By Karen Bromberg
What is it?
Stress, as we know, is the body’s “fight or flight” response but as family caregivers how can we, even if we may want to, pick up and leave. We can’t. We know we can’t. Who’d take care of Mom (or Dad, or the spouse, or whomever)? After all, they can’t be left alone.
Any of this sound familiar?
It would be so much simpler if we could just get up leave or put up our dukes whenever we find ourselves in a stressful situation while caregiving, wouldn’t it? The getting up and leaving, that we can imagine doing. The putting up our dukes? Why, the picture is almost laughable.
We can’t do that, and we know it, and even if we could, we wouldn’t. We’re caregivers and these are our loved-one. We care for them . . . deeply . . . and want the best for them. That’s why we’ve sacrificed so much for them. (But is it really a sacrifice?)
Yeah, family caregiving can be SO complicated, can’t it? And exhausting. And stressful. It’s so stressful that it’s even a syndrome. Caregiver’s syndrome. I discovered that when I was preparing to do this blog post. I Googled “caregiver stress” and not only did I find numerous articles pertaining to the subject, but what I discovered stunned me. Did you know there’s such a thing as caregiver syndrome? You heard me right. Caregiver Syndrome. If you did, you’re one up on me.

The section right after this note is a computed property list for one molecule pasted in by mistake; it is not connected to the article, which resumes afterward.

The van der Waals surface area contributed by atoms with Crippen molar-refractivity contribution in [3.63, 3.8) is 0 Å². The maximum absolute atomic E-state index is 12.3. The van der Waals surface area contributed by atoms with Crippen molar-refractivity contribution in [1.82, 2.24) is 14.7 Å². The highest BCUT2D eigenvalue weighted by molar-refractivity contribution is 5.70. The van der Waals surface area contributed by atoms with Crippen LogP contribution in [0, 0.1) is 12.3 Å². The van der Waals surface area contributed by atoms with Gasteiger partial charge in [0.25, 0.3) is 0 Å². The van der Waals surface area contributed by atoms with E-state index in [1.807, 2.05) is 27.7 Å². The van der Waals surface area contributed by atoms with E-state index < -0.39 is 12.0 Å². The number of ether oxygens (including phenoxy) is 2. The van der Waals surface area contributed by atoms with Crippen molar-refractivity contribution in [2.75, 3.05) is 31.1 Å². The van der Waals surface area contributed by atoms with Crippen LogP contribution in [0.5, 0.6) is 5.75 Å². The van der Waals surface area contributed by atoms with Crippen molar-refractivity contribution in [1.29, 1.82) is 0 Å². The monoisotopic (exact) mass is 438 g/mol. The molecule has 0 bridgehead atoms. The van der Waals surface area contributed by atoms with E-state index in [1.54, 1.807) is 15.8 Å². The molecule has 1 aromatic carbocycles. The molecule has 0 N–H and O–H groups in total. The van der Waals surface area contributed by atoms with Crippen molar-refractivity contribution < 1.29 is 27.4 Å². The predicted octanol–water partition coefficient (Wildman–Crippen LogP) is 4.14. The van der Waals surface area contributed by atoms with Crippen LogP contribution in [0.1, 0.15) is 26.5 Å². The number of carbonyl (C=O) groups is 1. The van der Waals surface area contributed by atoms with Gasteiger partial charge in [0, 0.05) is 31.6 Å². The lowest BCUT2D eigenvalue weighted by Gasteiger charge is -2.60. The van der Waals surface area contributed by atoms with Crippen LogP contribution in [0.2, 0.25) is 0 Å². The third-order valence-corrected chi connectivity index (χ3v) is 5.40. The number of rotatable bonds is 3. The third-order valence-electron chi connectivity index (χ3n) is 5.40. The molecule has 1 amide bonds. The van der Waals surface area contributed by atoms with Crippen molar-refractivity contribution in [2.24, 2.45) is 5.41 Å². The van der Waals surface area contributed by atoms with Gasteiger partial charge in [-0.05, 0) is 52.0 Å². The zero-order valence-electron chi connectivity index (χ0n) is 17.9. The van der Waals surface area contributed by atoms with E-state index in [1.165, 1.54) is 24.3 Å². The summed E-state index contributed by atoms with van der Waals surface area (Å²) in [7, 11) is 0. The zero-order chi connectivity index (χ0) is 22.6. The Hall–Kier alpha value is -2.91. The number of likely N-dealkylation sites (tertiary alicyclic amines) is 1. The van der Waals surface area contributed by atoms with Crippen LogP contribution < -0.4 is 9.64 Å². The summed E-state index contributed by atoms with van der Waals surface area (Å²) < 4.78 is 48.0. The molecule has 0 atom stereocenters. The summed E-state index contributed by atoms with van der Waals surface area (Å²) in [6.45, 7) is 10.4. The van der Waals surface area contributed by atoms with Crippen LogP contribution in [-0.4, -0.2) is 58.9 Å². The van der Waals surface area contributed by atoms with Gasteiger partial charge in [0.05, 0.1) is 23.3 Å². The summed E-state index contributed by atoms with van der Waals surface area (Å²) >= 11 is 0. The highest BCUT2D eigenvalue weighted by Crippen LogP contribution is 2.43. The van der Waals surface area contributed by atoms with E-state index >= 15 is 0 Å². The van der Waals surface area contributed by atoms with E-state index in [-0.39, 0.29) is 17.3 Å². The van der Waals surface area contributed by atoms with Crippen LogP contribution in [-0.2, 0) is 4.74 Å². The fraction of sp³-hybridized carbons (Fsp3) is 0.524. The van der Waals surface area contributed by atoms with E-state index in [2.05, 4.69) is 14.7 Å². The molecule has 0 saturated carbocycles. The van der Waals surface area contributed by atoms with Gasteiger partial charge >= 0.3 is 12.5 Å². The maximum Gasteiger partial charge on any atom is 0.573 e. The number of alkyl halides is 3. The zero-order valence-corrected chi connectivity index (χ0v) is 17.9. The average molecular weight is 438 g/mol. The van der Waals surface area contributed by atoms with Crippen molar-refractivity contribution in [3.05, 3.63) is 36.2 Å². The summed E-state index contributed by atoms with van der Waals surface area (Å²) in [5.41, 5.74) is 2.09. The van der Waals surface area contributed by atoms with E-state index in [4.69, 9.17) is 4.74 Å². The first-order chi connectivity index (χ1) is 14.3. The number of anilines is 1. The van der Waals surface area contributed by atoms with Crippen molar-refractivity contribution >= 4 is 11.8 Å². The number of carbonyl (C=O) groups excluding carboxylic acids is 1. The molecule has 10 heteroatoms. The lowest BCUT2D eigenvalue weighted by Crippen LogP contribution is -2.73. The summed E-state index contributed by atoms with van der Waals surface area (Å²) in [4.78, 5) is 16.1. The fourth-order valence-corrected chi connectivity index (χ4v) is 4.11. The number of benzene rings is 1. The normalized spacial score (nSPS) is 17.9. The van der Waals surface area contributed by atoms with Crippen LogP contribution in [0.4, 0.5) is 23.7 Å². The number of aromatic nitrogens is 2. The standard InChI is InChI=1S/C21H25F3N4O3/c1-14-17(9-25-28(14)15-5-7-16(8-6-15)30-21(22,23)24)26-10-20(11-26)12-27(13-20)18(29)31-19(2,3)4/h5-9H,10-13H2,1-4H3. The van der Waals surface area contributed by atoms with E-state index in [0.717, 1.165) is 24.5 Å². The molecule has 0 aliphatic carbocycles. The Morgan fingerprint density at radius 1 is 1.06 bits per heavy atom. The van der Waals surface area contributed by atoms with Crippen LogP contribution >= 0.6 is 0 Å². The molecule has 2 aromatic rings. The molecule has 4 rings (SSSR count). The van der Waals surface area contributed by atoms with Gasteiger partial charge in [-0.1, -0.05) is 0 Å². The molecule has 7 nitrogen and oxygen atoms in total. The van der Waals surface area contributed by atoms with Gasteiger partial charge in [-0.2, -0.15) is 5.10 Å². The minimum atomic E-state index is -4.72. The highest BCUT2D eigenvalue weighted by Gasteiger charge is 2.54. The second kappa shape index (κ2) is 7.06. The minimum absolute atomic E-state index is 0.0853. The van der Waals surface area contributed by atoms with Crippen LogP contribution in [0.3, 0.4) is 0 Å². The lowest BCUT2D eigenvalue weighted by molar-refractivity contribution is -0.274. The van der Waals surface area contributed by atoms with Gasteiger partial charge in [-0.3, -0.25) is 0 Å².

An article on Wikipedia entitled Caregiver Stress describes what I’m sure many a family caregiver has experienced. It says, “Caregiver syndrome or caregiver stress is a condition of exhaustion, anger, rage, or guilt that results from unrelieved caring for a chronically ill dependent. The term is often used by healthcare professionals, but it is not listed in the Diagnostic and Statistical Manual of Mental Disorders.”
Why is this important to know?
Okay, let’s be honest with ourselves. How many of us caregivers actually notice that we’re stressed?
We go about our day, coping as best we can, trying to maintain our balance, trying to keep our cool. We have SO much on our plates that at times it feels as though it’s about to tip over, but we carry on. We’re smart. We’re capable and we know how to get the things done. That’s just who we are.
So what do we do about it?
1. Try not to feel guilty
This is so important, and I know what you’re probably thinking “it’s easy for her to say that, sitting in her living room, writing this post.” And it’s true, it is easy for me to say it and just so hard to do it, but think about it, what has guilt ever given you besides more guilt? I mean, really, it’s not like guilt is empowering. It doesn’t provide any energy. In fact, quite the opposite. It actually makes us feel more tired. It doesn’t provide a positive outlook. Instead of helping us to see possibilities, all it does is provide us with a gloomy outlook.
2. Assess your level of stress